Tuesday was a national holiday, a Labor Day equivalent. Since Kyoto is famous for its autumn leaves, and Thanksgiving week is the height of said autumn leaves, we decided it might be best to try visiting autumn-leaf-less places to avoid the crowds.
We took the bus to the Kyoto station and walked a ways to Sanjusangen-do. Inside are [a claimed] 1001 Buddhas: 1000 semi-identical, human-sized standing Buddhas, and one large seated Buddha in the middle.
A priest chanted his prayer in front of that central Buddha; visitors donated coins and prayed, or purchased candles to write their prayers on.
I would have pictures, but every 5 feet there was a sign saying that anyone taking pictures would have their camera confiscated. Wikipedia has a picture.
Afterwards, we walked across the street to the Kyoto National Museum, where we learned that no photography was allowed, and their collections were currently closed to the public. But we could go see a wonderful exhibition of historical priest garb [!].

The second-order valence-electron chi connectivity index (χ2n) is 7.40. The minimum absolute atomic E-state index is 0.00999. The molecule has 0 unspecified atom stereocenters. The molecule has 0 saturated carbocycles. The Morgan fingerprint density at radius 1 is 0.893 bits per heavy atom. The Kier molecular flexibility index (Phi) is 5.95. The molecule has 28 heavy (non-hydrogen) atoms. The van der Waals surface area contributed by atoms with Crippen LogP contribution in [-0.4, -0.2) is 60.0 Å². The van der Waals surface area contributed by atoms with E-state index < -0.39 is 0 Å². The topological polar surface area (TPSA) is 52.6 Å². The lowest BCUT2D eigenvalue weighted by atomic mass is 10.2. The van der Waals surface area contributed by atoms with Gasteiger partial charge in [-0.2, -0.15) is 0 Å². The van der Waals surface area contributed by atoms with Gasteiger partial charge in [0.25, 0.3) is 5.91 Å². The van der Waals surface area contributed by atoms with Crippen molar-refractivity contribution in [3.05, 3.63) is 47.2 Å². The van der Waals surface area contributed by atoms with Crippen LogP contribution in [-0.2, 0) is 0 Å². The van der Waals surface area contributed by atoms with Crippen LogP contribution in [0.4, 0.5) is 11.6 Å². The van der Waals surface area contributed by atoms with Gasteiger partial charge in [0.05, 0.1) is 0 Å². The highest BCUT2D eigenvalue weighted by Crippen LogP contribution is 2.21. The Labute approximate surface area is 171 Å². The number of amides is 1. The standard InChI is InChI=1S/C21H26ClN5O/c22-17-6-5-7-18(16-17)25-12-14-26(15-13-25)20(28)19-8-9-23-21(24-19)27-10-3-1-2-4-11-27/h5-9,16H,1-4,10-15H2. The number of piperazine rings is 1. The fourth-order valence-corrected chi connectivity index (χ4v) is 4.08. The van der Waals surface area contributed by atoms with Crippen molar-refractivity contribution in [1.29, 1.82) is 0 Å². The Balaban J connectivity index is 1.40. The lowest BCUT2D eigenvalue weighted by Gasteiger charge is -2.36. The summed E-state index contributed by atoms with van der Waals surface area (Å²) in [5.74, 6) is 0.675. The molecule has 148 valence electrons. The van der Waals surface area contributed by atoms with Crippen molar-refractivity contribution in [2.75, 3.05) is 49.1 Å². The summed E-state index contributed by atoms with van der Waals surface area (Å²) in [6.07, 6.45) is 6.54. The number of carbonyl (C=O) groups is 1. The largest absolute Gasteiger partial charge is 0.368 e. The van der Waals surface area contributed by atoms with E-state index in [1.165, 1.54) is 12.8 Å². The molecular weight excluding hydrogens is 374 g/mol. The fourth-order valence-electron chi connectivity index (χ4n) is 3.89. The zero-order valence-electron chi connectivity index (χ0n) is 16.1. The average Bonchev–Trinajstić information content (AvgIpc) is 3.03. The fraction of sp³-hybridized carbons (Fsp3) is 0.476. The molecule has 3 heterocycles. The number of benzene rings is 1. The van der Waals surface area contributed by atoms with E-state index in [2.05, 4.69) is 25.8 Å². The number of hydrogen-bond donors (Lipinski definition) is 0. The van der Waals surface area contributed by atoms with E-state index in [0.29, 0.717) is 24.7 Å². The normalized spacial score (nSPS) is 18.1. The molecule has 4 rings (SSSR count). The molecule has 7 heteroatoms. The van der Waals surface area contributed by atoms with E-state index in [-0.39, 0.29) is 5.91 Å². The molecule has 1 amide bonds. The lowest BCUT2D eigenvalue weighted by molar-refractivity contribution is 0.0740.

We didn't take them up on that, for some reason.
After having gone out of our way to avoid the crowds, we decided we were in the area, so we might as well visit Kiyomizu-dera, despite the fact that it would probably be one of the most crowded attractions.
I had already been, twice, during cherry blossom time.
It was a little crowded.
It was also pretty.
This manju machine caught my eye. We bought some, hot; they were tasty.
And the way back was crowded, too. But a fun walk.
My father didn't really enjoy this, at all. It remains one of my favorite memories of the trip so far.
We took a taxi up to Manshu-in Temple after dark... fairly far from the hotel, up winding mountain roads, heading far from the city lights.
When we arrived, the taxi driver offered to wait for us, for a small per-minute fee. We declined, noting that there were other taxis there; we'd take one of them, instead.
This was another one of those "please take your shoes off and come inside" places; we weren't actually allowed into the garden, but would be allowed to take photos of the garden from inside the temple.
There weren't a lot of colorful leaves on display... but what I loved about the place was it seemed so wonderfully creepy and spooky to me.
Afterwards, we went to get a taxi, but it turns out they were all waiting for other people. So we ended up walking a fairly long distance down the dark mountain road, til we eventually found civilization.
I thought that was all a great adventure, seeing parts of Kyoto I would have never seen before otherwise. Plus, if we had gotten one of those taxis, I would never have captured these, which I think are among my best photos so far:
outside manshu-in temple